In Kalalé, Benin, a man tends to a photovoltaic panel that powers a solar drip irrigation system. The project by the Solar Electric Light Fund (SELF) greatly improved food production in the arid village. Now SELF aims to expand solar electricification to clinics and schools.
KENYA -- Take an exponentially rising need for clean, reliable energy; add a new renewable energy feed-in tariff (REFITT); and then consider erratic weather conditions that have affected over-relied upon hydropower generation in Kenya and you get an influx of interest in renewable energy by Independent Power Producers (IPPs).
The Kenya Tea Development Agency (KTDA) is one IPP that has decided to venture into wind energy generation. General Manager of KTDA Power Company, Lucas Maina, said in an interview that the decision to venture into wind energy production was based on the fact that wind power is cheap to produce compared to hydropower
The Global Alliance for Clean Cookstoves led by Radha Muthiah, Executive Director convened a four-day regional workshop in Nairobi to deliberate on how to scale up clean cooking solutions across East Africa. The Alliance through the partnership of development partner like United Nations industrial Development Organisation (UNIDO), Global Village Energy Partnership (GVEP international) and The Paradigm Project seek to improve livelihoods, empower women, and combat climate change by creating a global market for clean and efficient household cooking solutions. The Alliance is targeting 100 million households to adopt clean and efficient cookstoves and fuels by 2020 from 2.5 million currently. To achieve this the Alliance is working with its public, private and non-profit partners to help overcome the market barriers that currently impede the production, deployment, and use of clean cookstoves in developing countries.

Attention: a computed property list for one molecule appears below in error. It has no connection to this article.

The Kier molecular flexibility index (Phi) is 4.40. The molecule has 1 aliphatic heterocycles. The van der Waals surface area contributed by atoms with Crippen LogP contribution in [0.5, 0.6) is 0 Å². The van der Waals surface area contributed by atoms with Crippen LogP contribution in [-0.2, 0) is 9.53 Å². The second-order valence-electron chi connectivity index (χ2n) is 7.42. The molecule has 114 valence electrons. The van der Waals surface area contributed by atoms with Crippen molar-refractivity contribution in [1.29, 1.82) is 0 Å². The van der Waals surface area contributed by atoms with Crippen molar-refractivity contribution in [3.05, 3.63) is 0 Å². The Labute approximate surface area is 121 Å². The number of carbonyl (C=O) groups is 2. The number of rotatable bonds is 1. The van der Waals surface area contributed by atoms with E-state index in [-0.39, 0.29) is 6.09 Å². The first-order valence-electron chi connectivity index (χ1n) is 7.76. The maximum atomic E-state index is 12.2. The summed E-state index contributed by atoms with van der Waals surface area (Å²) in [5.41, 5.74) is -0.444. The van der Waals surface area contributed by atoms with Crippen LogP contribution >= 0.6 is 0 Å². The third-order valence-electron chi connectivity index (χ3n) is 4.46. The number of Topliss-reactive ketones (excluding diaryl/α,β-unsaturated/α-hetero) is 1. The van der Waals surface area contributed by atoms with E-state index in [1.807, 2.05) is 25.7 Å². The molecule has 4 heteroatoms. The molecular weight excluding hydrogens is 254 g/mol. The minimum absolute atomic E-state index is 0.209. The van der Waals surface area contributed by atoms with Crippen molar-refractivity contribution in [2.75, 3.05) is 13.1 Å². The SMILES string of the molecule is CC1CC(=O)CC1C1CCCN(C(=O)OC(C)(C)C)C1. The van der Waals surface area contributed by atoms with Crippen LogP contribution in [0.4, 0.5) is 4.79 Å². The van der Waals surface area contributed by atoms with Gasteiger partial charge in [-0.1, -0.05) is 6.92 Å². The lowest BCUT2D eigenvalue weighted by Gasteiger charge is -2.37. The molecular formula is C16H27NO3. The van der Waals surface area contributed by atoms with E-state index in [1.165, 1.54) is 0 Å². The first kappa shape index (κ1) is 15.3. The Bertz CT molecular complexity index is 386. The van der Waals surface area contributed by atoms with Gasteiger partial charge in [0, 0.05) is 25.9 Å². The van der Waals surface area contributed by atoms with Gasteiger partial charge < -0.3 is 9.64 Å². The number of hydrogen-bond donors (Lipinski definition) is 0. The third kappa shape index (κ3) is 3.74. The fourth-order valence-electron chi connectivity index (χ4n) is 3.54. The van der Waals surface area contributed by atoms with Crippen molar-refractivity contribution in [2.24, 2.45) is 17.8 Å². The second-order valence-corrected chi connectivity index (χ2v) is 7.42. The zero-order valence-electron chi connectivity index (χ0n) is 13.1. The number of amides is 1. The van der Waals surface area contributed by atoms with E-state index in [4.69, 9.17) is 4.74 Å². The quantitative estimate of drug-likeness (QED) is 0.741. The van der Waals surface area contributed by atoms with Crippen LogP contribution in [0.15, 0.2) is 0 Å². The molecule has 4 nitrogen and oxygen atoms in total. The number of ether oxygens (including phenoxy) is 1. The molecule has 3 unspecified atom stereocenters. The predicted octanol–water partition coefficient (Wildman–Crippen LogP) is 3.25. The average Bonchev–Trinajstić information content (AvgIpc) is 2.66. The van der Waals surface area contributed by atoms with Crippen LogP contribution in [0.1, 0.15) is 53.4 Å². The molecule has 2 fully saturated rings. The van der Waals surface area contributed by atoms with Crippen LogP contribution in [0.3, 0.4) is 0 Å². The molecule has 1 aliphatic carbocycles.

Which continents have the highest number of mobile phone subscribers? The answer isn’t Europe or the Americas, where mobile phones first took off, but Asia and, as of 2011, Africa. By the end of last year there were over 600m mobile phones subscribers from Cairo to Cape Town, according to research by the GSMA.
This is great news for the fight against poverty. For decades, Africa’s governments pledged to connect people through landlines – with few results. Now mobile phones are enabling people not just to connect but to access financial, medical and other services; Kenya’s M-Pesa is the global leader in mobile banking.
But using a handset is one thing; charging it is quite another. How can a Nigerian villager or a small farmer in Madagascar top up their battery when they have no access to the electrical grid? 1.3 billion people, don’t have access to mainline electricity. Connecting them will cost $48bn a year, every year, until 2030, according to the International Energy Agency: several times the UK’s international aid budget.
African Utility Week is perfectly poised to help governments; business and end-users meet and find solutions to the challenges facing all stakeholders in the renewable energy fields. Speakers include experts from around the globe who bring broader insights in to how Africa's challenges can be addressed.
Govt to Focus On 600MW Karuma Power Project in Next BudgetAllAfrica.comShe added that the Government will also increase access to modern energy services through rural electrification and renewable energy development.